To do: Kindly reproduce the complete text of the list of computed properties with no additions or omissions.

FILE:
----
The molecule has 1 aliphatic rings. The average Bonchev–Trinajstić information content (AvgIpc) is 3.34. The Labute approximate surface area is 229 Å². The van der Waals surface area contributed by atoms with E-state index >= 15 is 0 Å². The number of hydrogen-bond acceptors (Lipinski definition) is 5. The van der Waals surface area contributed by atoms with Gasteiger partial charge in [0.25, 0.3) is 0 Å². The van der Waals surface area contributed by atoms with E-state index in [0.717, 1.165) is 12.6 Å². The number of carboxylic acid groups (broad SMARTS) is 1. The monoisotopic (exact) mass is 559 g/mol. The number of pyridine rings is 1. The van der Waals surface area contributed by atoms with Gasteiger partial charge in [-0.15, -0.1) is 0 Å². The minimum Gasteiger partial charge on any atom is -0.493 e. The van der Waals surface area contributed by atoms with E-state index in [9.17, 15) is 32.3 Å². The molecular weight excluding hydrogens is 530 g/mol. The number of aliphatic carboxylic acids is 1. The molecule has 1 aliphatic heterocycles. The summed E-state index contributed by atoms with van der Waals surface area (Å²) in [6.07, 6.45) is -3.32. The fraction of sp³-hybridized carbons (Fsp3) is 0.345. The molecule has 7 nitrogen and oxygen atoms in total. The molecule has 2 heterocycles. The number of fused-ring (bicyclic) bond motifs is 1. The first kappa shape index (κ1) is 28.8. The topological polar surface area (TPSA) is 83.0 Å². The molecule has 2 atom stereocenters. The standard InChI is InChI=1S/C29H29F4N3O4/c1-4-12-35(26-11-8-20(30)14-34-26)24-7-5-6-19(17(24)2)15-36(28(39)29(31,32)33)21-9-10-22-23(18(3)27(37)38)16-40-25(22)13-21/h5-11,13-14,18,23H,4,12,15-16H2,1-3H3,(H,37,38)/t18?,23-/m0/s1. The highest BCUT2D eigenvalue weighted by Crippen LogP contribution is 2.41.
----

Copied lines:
The molecule has 1 aliphatic rings. The average Bonchev–Trinajstić information content (AvgIpc) is 3.34. The Labute approximate surface area is 229 Å². The van der Waals surface area contributed by atoms with E-state index >= 15 is 0 Å². The number of hydrogen-bond acceptors (Lipinski definition) is 5. The van der Waals surface area contributed by atoms with Gasteiger partial charge in [0.25, 0.3) is 0 Å². The van der Waals surface area contributed by atoms with E-state index in [0.717, 1.165) is 12.6 Å². The number of carboxylic acid groups (broad SMARTS) is 1. The monoisotopic (exact) mass is 559 g/mol. The number of pyridine rings is 1. The van der Waals surface area contributed by atoms with Gasteiger partial charge in [-0.15, -0.1) is 0 Å². The minimum Gasteiger partial charge on any atom is -0.493 e. The van der Waals surface area contributed by atoms with E-state index in [9.17, 15) is 32.3 Å². The molecular weight excluding hydrogens is 530 g/mol. The number of aliphatic carboxylic acids is 1. The molecule has 1 aliphatic heterocycles. The summed E-state index contributed by atoms with van der Waals surface area (Å²) in [6.07, 6.45) is -3.32. The fraction of sp³-hybridized carbons (Fsp3) is 0.345. The molecule has 7 nitrogen and oxygen atoms in total. The molecule has 2 heterocycles. The number of fused-ring (bicyclic) bond motifs is 1. The first kappa shape index (κ1) is 28.8. The topological polar surface area (TPSA) is 83.0 Å². The molecule has 2 atom stereocenters. The standard InChI is InChI=1S/C29H29F4N3O4/c1-4-12-35(26-11-8-20(30)14-34-26)24-7-5-6-19(17(24)2)15-36(28(39)29(31,32)33)21-9-10-22-23(18(3)27(37)38)16-40-25(22)13-21/h5-11,13-14,18,23H,4,12,15-16H2,1-3H3,(H,37,38)/t18?,23-/m0/s1. The highest BCUT2D eigenvalue weighted by Crippen LogP contribution is 2.41.